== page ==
Get started with streaming music

With so many music streaming options available, it’s a bit of a headache figuring out the best package for you. Luckily, we’ve done all the hard work and compared the features and pricing of the main providers, and put their mobile apps through their paces to uncover the best user experience. In SA, the definite front runners are Apple Music, Google Play Music, Deezer, Simfy Africa and now, Spotify, too.

1. What can you afford?

The leader in the music streaming business is Spotify. Between the phone app, Windows desktop app and the web browser version, there’s a lot available for free. But if the occasional adverts get to you, or you want to store music on your phone, for example, you might be happy to upgrade to the paid version at R60 per month. We were very impressed with the simple sign-up and the automatic playlists based on our music preferences.

Both Apple Music and Google Play Music are pegged at R59 a month, or R89 a month for a family plan. In both cases, the family plan is for six people in total, delivering significant savings.

Deezer is free, but it contains some ads, you can’t download tracks to your phone and it only offers curated playlists. Pay R60 a month, or R90 a month for the six-person family plan, to lose the ads and download your tracks for offline play.

Simfy Africa costs R60 a month and there’s no family plan on offer. For just R25 a month you can play music only on your PC, but the tool is a little clunky and there’s no offline functionality here.

2. Using playlists

Automatically generated playlists are a new trend in listening to music. Instead of simply combing your favourite artists or your favourite genres such as old-school hip hop, hair metal or jazz standards, you can instead choose ‘Morning Commute’ or ‘Friday Sundowners’ as a category.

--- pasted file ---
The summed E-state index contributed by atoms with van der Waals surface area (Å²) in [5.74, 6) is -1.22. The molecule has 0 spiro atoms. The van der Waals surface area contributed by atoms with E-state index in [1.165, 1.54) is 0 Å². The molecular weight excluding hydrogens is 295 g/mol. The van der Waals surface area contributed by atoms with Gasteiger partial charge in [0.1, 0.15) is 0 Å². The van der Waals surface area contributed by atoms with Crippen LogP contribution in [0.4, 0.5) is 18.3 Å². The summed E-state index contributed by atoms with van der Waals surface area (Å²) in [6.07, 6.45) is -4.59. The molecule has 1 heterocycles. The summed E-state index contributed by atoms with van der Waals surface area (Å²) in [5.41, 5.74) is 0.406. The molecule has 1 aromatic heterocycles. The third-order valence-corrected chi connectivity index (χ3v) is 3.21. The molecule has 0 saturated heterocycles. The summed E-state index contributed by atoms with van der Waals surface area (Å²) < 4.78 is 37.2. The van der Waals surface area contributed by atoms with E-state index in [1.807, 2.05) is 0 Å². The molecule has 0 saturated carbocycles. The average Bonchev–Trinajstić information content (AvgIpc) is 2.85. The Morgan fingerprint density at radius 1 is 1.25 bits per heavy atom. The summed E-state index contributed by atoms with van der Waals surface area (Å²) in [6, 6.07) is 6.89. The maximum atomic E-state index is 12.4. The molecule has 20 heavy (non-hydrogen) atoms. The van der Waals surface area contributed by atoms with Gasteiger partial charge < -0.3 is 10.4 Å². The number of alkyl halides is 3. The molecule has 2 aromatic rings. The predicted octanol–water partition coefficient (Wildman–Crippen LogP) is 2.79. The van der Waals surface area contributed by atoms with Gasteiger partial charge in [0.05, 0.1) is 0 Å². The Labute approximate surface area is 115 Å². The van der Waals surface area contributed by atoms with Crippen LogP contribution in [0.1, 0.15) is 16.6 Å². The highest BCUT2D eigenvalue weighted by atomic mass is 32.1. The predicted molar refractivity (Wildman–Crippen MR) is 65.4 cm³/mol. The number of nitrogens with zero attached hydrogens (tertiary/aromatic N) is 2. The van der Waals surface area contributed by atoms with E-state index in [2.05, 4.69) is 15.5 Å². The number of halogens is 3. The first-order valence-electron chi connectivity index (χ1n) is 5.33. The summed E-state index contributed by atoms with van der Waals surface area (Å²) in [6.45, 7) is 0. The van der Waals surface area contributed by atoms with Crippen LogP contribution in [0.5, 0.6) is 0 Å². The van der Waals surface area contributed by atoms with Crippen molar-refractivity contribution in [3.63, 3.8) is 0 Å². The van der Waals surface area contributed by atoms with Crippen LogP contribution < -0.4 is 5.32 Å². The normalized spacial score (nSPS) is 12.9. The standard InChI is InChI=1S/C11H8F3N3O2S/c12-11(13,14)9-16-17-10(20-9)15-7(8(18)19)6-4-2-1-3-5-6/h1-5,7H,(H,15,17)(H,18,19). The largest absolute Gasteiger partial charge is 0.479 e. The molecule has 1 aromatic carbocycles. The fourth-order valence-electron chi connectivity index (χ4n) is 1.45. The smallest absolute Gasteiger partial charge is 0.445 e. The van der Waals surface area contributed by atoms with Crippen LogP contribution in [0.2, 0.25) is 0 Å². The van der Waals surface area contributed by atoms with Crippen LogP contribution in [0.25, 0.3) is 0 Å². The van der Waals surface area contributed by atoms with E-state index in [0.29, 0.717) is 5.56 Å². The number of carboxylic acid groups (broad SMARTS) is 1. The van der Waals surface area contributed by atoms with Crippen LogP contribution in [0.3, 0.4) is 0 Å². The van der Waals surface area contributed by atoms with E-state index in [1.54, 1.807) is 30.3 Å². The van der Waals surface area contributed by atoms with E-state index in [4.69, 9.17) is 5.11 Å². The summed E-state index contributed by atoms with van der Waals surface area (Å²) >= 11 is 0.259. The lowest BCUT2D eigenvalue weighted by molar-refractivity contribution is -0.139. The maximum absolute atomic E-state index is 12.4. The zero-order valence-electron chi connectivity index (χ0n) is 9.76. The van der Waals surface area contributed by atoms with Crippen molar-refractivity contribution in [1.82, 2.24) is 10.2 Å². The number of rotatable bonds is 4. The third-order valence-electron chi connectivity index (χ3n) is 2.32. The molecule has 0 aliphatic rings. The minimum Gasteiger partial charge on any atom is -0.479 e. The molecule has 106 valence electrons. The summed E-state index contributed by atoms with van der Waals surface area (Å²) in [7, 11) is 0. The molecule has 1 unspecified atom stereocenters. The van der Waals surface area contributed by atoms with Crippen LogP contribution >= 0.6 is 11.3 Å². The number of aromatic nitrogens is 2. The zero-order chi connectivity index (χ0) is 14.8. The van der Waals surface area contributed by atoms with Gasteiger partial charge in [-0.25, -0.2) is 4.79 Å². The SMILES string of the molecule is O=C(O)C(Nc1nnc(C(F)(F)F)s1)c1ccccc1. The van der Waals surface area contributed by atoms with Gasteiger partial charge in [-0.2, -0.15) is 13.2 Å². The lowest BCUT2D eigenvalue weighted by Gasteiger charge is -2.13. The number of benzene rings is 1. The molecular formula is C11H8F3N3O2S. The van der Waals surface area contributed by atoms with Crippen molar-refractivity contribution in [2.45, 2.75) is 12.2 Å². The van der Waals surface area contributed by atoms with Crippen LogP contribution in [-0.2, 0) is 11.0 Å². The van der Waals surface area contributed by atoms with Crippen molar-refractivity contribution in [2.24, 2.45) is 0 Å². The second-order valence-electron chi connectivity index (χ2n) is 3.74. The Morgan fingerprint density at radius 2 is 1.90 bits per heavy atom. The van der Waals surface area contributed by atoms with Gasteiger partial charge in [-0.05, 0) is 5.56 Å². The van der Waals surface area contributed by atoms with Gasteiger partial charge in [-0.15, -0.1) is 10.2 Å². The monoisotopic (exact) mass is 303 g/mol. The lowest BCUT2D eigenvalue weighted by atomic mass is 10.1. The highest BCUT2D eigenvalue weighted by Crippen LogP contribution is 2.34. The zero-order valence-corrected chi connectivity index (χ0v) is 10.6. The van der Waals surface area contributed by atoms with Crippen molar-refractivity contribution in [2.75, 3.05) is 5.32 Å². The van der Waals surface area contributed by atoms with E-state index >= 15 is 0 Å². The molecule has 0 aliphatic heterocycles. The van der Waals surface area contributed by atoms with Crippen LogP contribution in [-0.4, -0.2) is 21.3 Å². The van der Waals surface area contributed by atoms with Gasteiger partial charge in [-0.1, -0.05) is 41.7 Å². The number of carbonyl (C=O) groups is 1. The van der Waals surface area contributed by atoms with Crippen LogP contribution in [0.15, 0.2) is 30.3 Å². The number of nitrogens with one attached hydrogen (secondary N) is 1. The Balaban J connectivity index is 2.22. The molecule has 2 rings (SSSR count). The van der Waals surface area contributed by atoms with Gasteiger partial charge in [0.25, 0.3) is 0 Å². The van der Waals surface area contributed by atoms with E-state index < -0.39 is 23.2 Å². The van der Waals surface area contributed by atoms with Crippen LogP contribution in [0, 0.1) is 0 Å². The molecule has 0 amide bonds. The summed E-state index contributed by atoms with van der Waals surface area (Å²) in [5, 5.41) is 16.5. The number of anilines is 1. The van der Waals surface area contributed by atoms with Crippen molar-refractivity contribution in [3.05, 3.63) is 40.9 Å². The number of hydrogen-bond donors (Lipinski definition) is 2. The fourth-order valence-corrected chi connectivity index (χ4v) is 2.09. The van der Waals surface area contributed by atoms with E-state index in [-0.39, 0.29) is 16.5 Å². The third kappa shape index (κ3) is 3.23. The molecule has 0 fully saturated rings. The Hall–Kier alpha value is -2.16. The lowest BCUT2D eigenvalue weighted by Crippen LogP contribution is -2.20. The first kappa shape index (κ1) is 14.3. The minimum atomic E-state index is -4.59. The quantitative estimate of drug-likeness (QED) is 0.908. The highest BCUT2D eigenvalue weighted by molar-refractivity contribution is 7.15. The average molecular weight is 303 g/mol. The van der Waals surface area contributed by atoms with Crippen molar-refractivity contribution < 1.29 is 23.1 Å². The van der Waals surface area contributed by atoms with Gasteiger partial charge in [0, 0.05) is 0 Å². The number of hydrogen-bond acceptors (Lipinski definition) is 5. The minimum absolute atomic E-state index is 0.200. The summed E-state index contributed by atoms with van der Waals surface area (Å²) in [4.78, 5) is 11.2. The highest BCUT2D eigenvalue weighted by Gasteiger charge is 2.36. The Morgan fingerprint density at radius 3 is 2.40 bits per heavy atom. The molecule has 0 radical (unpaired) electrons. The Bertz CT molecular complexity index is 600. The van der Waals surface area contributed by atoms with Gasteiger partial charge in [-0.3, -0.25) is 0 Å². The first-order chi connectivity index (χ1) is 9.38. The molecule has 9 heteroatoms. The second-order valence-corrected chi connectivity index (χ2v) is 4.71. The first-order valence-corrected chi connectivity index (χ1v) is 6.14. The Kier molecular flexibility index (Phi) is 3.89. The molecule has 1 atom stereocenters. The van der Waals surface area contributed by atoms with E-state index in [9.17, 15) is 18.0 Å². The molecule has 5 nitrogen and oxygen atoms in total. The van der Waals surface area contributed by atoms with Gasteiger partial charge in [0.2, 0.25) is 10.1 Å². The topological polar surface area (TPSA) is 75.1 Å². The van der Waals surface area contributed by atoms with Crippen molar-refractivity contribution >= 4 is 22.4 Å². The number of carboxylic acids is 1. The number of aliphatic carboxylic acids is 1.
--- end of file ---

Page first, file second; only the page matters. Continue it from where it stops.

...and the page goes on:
Spotify and Google Play Music are the leaders here, offering excellent contextual playlist functions including everything from music to get you out of bed, to music to fall asleep with, and they easily figure out how to recommend music based on your tastes.

Apple Music compiles playlists that draw on the songs you like, but it isn’t quite as sophisticated as Google’s clever algorithms yet.

Deezer is well known for putting the human touch into its playlists, and uses actual human beings as editors to find new music and push it to you. Otherwise, Deezer’s pre-made playlists use a pretty cool feature called Flow to combine your favourite tracks with other tracks it thinks you might like. It learns and improves the more you use it.

Simfy Africa also uses a human team to curate music playlists, but otherwise, it will create your playlists based on a genre or artist.

3. Downloading music

Streaming music services relies on your internet connectivity to work, but that can get expensive here in SA, especially if you’re using mobile data and not WiFi. All these services will let you download tracks and whole albums to play without an internet connection.

In addition, they allow you to download the supplied pre-made playlists for offline listening. As far as we could tell from our testing, you can download as much as you want, but you can expect to run out of storage space on your phone eventually. In a nice touch, Simfy Africa lets you download music at a higher quality than the regular audio files you’ll listen to when you’re streaming.

4. Share the vibes

It is always important to remember that these services all place a limit on how many devices you can use. This is what stops you from pooling resources and sharing your family plan with, well, your entire neighbourhood, for example. Apple Music restricts you to six devices on the standard streaming plan, while Google’s standard plan restricts you to five phones and ten devices in total, including tablets, PCs and so on.

Deezer only allows you to use three devices, but makes it very easy to add and remove devices from your list. Simfy Africa says you can use an unlimited number of devices, but you can only use offline functionality on three of them, and you’re only able to change these twice a year.

Most services offer around 40 million tracks, but Apple Music boasts a somewhat larger 45-million track library, so odds are good that if you’re going to find that obscure Balkan house music you like, that’s the place. Well spotted!


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